Exhibit celebrates 50th Anniversary of the Stanford University Archives
Continuing the celebration of the 50th anniversary of the founding of the Stanford University Archives, the Archives is pleased to announce the opening of an exhibit, on view in Green Library's East Wing Lobby until October 25, 2015, shedding light on the origin and development of the Archives, as well as showcasing several treasures, including founding documents, a handle from the original Stanford Axe, and the ceremonial sword and scabbard of early Trustee, and founder of Palo Alto, Timothy Hopkins.
When Stanford University's Board of Trustees approved the founding of the Stanford University Archives in June 1965, with a mandate to identify, acquire, and maintain records of enduring legal and historical value that chronicle the development of university, they were not only aligning Stanford with the policies and practices of other top-tier peer institutions, they were also publicly affirming the importance of documenting Stanford’s administrative and academic history as a testament to Stanford’s academic maturation and impact on the pedagogical ecology.
What has changed in the last fifty years? Now comprising part of the Department of Special Collections and University Archives of Stanford University Libraries, the University Archives provides faculty, students, adminstration, and other researchers with access to over 2,100 collections (totaling more than 30,000 linear feet and 7 terabytes) documenting the Stanford University campus, founders, administration, faculty, teaching, learning, and research, as well as campus events and student life. The Archives also maintains a rich outreach and exhibits program, and collections are regularly used to support classes and exhibits at Stanford and beyond.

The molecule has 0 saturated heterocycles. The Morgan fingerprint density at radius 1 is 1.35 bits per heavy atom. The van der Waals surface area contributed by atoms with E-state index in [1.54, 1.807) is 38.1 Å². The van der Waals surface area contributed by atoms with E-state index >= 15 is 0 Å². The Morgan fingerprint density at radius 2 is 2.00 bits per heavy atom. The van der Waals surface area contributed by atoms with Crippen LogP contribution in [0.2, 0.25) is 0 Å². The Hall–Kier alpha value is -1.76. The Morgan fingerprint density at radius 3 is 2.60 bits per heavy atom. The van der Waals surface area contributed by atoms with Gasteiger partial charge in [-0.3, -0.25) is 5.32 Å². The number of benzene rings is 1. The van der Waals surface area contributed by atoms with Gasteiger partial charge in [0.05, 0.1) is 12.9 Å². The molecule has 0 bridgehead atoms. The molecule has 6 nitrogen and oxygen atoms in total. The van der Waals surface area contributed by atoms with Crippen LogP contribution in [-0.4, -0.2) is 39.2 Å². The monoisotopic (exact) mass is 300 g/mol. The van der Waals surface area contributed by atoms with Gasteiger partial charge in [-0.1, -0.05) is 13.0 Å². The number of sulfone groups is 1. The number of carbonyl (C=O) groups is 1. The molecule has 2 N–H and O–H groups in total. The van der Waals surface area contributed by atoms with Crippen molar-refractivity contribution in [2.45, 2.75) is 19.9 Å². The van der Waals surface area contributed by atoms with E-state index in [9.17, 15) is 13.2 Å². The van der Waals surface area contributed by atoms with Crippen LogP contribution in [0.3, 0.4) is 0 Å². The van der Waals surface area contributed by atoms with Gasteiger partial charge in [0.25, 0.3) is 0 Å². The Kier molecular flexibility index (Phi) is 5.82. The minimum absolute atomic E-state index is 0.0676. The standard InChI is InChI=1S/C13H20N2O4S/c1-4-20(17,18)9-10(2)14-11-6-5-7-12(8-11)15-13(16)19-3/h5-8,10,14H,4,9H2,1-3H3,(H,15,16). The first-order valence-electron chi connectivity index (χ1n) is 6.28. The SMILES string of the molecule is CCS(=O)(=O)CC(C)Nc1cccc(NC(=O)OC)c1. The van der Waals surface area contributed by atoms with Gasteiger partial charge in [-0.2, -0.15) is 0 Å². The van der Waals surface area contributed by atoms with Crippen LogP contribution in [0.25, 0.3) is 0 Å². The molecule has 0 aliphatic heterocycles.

In addition to collecting tens of thousands of linear feet of documents, publications, photographs, maps, posters, and audiovisual materials, the Archives has continually refined its collecting and preservation efforts to account for rapidly shifting technologies and file formats, including new media types. The University Archives now routinely collects digital files, including documents, photographs, data sets, audiovisual materials, websites, social media, email, and even text messages(!) created by faculty members, administration, student groups, and other Stanford community members, transferred through legacy storage media, external hard drives, and via the cloud. In 2015 we received a generous grant from the federal government to further develop ePADD, a robust tool for the description and discovery of email archives.
Besides collecting new material types, the Archives has also worked with library and campus partners to digitize hundreds of thousands of legacy photographs, audiovisual recordings, maps, architectural drawings, three-dimensional objects, and more, including over 120 years of back issues of the Stanford Daily. Through social media and enhanced library discovery tools, the Archives has been able to provide rich online access to Stanford’s history to scholars around the world.
Fifty years after our founding, as we approach Stanford’s 125th anniversary in 2016, the University Archives is committed to continuing to collect, preserve, and provide access to materials that help tell the story of Stanford, including through the Stanford Stories Project and Stanford Alumni Legacy Project. We are especially committed to future engagement with campus partners in order to continue to build collections that more fully and accurately represent the diversity of Stanford community members, including students and alumni.
For more information about the Stanford University Archives, or about any of the collection materials included in this exhibit, please contact the University Archives at email@example.com.